Never Apart: Familiarize yourself with established and emerging artists at Never Apart, an art and cultural hub. Whether it’s music, art installations, panel discussions or workshops, Never Apart aims to bring about “social change and spiritual awareness” through different mediums in its creative space.
Arsenal: This edgy industrial space in the Griffintown district of Montréal highlights contemporary local and international artists. With looming ceilings of steel and concrete, the space is large enough to even hold its own sculpture gardens and interactive installations. A must-visit for anyone who is interested in contemporary art.
The Musée d’art contemporain de Montréal: The Musée d’art contemporain de Montréal (MAC) brings together modern art from artists around the world in one space. Founded by the Québec government, its mission is to create unexpected and fresh new experiences to visitors. From avant-garde artistic performances to educational events, the MAC is non-stop contemporary art inspiration.
Palais des congrès de Montréal: The Palais is an environmentally-friendly venue with a colorfully bold facade that’s recognizable immediately. When the light hits the colored glass walls, it immediately creates a striking kaleidoscope effect in its shadows unlike any other. The interior houses an ultra-modern space with cutting edge technology, making it perfect for digital art installations and any other similar event. It was originally designed by architect Victor Prus, then updated by several architectural firms under the supervision of Mario Saia.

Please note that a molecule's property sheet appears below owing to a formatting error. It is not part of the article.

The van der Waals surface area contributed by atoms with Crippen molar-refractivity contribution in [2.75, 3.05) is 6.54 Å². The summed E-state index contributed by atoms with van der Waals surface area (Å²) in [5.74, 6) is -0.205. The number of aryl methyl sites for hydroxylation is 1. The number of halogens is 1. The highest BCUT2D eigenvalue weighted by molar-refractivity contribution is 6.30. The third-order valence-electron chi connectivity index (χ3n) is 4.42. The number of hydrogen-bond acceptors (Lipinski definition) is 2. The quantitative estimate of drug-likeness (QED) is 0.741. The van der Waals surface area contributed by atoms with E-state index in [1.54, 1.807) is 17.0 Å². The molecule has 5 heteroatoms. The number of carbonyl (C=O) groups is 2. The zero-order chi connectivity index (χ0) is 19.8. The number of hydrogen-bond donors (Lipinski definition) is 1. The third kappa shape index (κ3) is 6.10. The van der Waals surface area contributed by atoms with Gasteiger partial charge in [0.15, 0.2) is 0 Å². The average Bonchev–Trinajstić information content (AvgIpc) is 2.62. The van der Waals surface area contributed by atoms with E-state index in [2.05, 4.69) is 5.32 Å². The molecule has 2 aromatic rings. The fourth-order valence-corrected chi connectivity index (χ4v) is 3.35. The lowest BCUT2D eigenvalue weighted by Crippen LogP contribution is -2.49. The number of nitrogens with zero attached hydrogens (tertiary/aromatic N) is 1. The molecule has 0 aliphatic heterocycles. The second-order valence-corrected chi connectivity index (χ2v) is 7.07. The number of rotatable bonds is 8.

WHERE TO SHOP
Philippe Dubuc: Though mostly focused on menswear, the beloved Québec designer has also dabbled in the performing arts, jewelry, and even food. His eponymous store features a minimal black and white palette with flashes of bold yellow. It looks more like an art gallery than a menswear store.
Frank + Oak: With a massive space of over 5,000 square feet, the Frank + Oak flagship store is full service — with a cafe, barber shop, bar and event space along with their retail space. What differentiates Frank + Oak is that they’re all about personalization and customer service, where stylists are available in person, or online 24-7. They aim to bridge the gap between online and offline, by streamlining the shopping process as much as possible.
Lambert et Fils: We’ve featured Lambert et Fils’ sculptural lighting here before, so it’s no surprise that their showroom is on our city guide. See their architectural lighting in all its glory at their showroom that’s perfectly close to Little Italy and Mile-Ex, the hip neighborhood of Montréal.
Want Apothecary: Parquet flooring, ample natural light, and matte black accents mark Want Apothecary as the place to find a carefully edited collection of style and beauty products. Rather than buying into trends, the brand aims to bring quality, timeless products to their shoppers.
Anywhere we missed? Tell us in the comments below.